In Chapter 8, Matthias Deschreyvere and Jyrki Ali-Yrkko present empirical evidence from Finland about how firms’ offshoring of R&D affects domestic employment. This chapter provides good exposure to the types of data some governments are beginning to gather about offshoring as well as the particular challenges in measuring R&D offshoring. The authors are forthright about the limitations of their data, including small n and low reliability of the key independent variable, but their conclusions suggest positive effects on domestic R&D from offshore outsourcing and negative effects from captive (within the firm) offshoring. These findings highlight the importance of treating outsourcing and offshoring as distinct phenomena.
Australia’s quarter-century of treating higher education as a service export industry is the focus of Chapter 14 by Christopher Ziguras. While the offshoring of higher education can take many forms, one of the fastest growing is the international branch campus, which extends its mission beyond teaching to research. Leading exporter countries in this sector are Australia, the US, and the UK, with campuses concentrated in the Middle East and Southeast Asia. Australia’s leadership in this sector and the large impact on Australia’s economy, with education as its third largest export industry, provide an excellent example of the local and path-dependent nature of offshoring’s economic effects, a theme the editors highlight throughout the Handbook.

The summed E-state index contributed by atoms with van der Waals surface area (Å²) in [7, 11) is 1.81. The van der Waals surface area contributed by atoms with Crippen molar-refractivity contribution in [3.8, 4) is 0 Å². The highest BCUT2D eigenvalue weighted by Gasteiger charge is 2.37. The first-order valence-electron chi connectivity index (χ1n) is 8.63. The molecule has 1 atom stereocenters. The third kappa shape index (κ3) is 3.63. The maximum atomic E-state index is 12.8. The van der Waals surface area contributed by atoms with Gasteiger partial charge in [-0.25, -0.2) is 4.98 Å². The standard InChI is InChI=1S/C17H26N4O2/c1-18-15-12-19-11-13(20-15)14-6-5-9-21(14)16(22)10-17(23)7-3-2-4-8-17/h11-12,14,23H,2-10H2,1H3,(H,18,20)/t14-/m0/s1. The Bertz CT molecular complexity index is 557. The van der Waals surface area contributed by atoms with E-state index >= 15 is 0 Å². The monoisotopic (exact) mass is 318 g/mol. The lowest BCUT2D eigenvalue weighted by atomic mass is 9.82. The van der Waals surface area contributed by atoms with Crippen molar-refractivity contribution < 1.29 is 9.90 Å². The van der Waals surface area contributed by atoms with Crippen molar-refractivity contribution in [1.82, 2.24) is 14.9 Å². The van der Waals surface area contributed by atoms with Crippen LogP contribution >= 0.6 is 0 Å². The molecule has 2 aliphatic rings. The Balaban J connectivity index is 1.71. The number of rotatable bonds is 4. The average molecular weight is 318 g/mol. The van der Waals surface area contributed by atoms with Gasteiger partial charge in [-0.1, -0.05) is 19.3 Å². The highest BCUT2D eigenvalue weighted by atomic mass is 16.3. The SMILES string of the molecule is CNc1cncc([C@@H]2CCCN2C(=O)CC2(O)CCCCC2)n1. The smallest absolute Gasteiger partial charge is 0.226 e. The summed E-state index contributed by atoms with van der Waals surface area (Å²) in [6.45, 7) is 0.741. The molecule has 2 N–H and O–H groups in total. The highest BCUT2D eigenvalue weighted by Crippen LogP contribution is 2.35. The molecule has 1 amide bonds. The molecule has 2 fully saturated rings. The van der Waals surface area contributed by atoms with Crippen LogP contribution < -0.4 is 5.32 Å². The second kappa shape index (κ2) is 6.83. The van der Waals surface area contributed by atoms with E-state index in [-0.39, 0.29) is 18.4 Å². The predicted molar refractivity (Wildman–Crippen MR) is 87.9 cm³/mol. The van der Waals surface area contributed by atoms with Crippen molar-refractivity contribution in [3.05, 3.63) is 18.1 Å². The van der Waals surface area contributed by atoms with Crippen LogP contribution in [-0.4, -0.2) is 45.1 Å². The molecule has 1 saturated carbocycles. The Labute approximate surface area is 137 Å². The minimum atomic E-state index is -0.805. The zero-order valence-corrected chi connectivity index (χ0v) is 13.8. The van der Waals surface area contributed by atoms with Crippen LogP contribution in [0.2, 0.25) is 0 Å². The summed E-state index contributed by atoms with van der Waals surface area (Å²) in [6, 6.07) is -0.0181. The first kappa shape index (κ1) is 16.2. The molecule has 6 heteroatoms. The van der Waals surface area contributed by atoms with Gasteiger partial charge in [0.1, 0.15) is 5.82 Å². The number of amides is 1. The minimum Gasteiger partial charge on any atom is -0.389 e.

Some policy implications for the US are provided at the conclusion of the introductory chapter. The recommendations are motivated by two key questions about how innovation can be harnessed to stimulate the national economy: “First, how can innovation be promoted? And second, how can it be ensured that it will lead to significant job creation?” (p. 21). While this reviewer found these recommendations extremely relevant, presenting policy implications solely for the US may be somewhat disappointing to other readers. One of the book’s strengths is the inclusion of chapters by developing-country scholars that tell the story of globalization from their nations’ perspectives. The authors are careful to qualify their recommendations, as one of the key implications from this collection is that the employment effects of offshoring are country-specific and do not lend themselves to a simple typology of advanced, emerging, and developing economies.
Jennifer Miller is an Assistant Teaching Professor at the University of Southern California’s Sol Price School of Public Policy. She received her doctorate in public policy from the University of North Carolina at Chapel Hill. Her research interests focus on the scientific workforce. She has also written about collaboration among universities, industry, and government in university research centres. Before pursuing her doctorate, she worked for IBM in human resources. Read more reviews by Jennifer.